Sometimes we forget that our jobs come with a number of perks that might not involve a larger paycheck. I’m a freelance writer, so I don’t get health benefits from a job, and my “paid vacation” is bringing the laptop along to do a couple things in the morning before we head out for fun. But there are perks associated with my job that makes up for some of the drawbacks:

  • I get to work from home, and spend more time with my family.
  • I can sleep in any day I want to.
  • I arrange my schedule to my convenience.
  • I have amazing flexibility in my work attire.
  • If I don’t want a work assignment, I don’t have to accept it.

These are all items that have very little to do with my “salary“, but that I consider compensation for the work I do. Those who work in more traditional jobs also receive various forms of compensation that may not directly show up in a paycheck.

Many full time jobs come with paid vacation, opportunities for unpaid leave, a certain amount of security, and the ability to rely on a set amount of money most paychecks. In the U.S., many jobs also come with the ability to get access to discounted health care plans. Additionally, there are employers that offer discounted childcare, discounted gym memberships and other perks. By the time these benefits packages are added up, it is clear that the compensation that comes with many jobs is far more than what is paid in a salary.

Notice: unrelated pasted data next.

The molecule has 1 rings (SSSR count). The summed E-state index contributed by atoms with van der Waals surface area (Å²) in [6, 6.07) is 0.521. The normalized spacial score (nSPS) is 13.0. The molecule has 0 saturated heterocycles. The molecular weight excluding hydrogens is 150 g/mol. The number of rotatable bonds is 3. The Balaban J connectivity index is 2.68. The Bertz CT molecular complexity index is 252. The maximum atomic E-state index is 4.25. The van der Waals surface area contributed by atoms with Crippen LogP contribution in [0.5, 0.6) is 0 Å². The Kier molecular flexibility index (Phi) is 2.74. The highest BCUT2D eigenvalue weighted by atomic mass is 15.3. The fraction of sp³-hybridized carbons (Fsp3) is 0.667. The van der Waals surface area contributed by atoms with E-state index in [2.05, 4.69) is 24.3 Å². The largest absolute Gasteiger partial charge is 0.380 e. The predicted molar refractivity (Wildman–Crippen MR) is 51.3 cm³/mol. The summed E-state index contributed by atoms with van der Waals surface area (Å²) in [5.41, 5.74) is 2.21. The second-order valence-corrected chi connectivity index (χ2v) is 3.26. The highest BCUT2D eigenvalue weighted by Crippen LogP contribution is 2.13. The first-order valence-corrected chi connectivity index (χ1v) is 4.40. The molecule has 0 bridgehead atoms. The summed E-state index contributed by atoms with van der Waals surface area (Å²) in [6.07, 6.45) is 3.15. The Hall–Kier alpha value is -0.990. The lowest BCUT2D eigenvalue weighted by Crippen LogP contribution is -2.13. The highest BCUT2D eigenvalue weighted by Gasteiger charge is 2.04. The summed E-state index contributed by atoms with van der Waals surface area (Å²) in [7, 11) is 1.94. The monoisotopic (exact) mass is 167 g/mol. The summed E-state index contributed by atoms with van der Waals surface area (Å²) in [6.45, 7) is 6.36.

Would You Rather Have More Money or More Perks?

When it comes right down to it, your compensation should be viewed as whole. Instead of narrowly viewing your compensation as the amount of money in your paycheck, it is a good idea to consider the perks and benefits that come with a job, and to consider whether the kind of value those perks and benefits add to your quality of life. While such things can’t always be quantified, you can glean a great deal of insight into your own priorities if you take a few minutes to consider your entire compensation.

The next step in your contemplation of your compensation package, of course, deals with whether or not you would rather just have more money. Would you give up five or six days of paid vacation for a few thousand dollars more per year? Or would you rather have the option to take a week of unpaid leave in addition to your standard vacation time, even if it means you lose out on a few hundred dollars?

Everyone’s answers will vary, according to what matters most to them at the time. Personally, I would rather have a little more time for relaxation than a little more money. Of course, if you aren’t making enough money to meet your needs, then compensation of the non-monetary kind doesn’t really help much. In order for non-monetary compensation to add to your quality of life, it helps to have enough actually pay to meet your needs.

Where are you at? Would you rather have more money? Or other forms of compensation?



Miranda is freelance journalist. She specializes in topics related to money, especially personal finance, small business, and investing. You can read more of my writing at Planting Money Seeds.